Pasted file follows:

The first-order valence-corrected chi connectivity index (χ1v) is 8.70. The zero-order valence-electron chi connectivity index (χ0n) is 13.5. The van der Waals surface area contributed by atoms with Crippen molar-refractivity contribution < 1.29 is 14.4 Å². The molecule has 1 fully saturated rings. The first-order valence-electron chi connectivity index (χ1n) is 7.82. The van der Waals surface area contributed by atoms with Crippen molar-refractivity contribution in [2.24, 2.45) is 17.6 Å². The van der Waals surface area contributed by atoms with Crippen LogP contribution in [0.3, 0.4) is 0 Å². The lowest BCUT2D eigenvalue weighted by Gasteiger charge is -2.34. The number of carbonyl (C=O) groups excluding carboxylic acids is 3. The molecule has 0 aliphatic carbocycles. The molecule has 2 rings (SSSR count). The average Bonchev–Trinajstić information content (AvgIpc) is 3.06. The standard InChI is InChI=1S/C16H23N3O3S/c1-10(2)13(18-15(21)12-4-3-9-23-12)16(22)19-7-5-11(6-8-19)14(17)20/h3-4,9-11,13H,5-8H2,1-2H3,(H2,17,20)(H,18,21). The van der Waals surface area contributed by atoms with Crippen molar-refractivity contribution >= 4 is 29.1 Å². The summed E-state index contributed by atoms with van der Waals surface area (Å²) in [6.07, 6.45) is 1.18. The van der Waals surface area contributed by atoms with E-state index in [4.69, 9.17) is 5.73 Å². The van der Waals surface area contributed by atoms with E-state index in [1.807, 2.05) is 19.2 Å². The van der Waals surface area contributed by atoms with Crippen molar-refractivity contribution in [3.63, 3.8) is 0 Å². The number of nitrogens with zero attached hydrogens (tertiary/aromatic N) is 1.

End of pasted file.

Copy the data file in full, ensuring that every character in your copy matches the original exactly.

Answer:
The first-order valence-corrected chi connectivity index (χ1v) is 8.70. The zero-order valence-electron chi connectivity index (χ0n) is 13.5. The van der Waals surface area contributed by atoms with Crippen molar-refractivity contribution < 1.29 is 14.4 Å². The molecule has 1 fully saturated rings. The first-order valence-electron chi connectivity index (χ1n) is 7.82. The van der Waals surface area contributed by atoms with Crippen molar-refractivity contribution in [2.24, 2.45) is 17.6 Å². The van der Waals surface area contributed by atoms with Crippen LogP contribution in [0.3, 0.4) is 0 Å². The lowest BCUT2D eigenvalue weighted by Gasteiger charge is -2.34. The number of carbonyl (C=O) groups excluding carboxylic acids is 3. The molecule has 0 aliphatic carbocycles. The molecule has 2 rings (SSSR count). The average Bonchev–Trinajstić information content (AvgIpc) is 3.06. The standard InChI is InChI=1S/C16H23N3O3S/c1-10(2)13(18-15(21)12-4-3-9-23-12)16(22)19-7-5-11(6-8-19)14(17)20/h3-4,9-11,13H,5-8H2,1-2H3,(H2,17,20)(H,18,21). The van der Waals surface area contributed by atoms with Crippen molar-refractivity contribution >= 4 is 29.1 Å². The summed E-state index contributed by atoms with van der Waals surface area (Å²) in [6.07, 6.45) is 1.18. The van der Waals surface area contributed by atoms with E-state index in [4.69, 9.17) is 5.73 Å². The van der Waals surface area contributed by atoms with E-state index in [1.807, 2.05) is 19.2 Å². The van der Waals surface area contributed by atoms with Crippen molar-refractivity contribution in [3.63, 3.8) is 0 Å². The number of nitrogens with zero attached hydrogens (tertiary/aromatic N) is 1.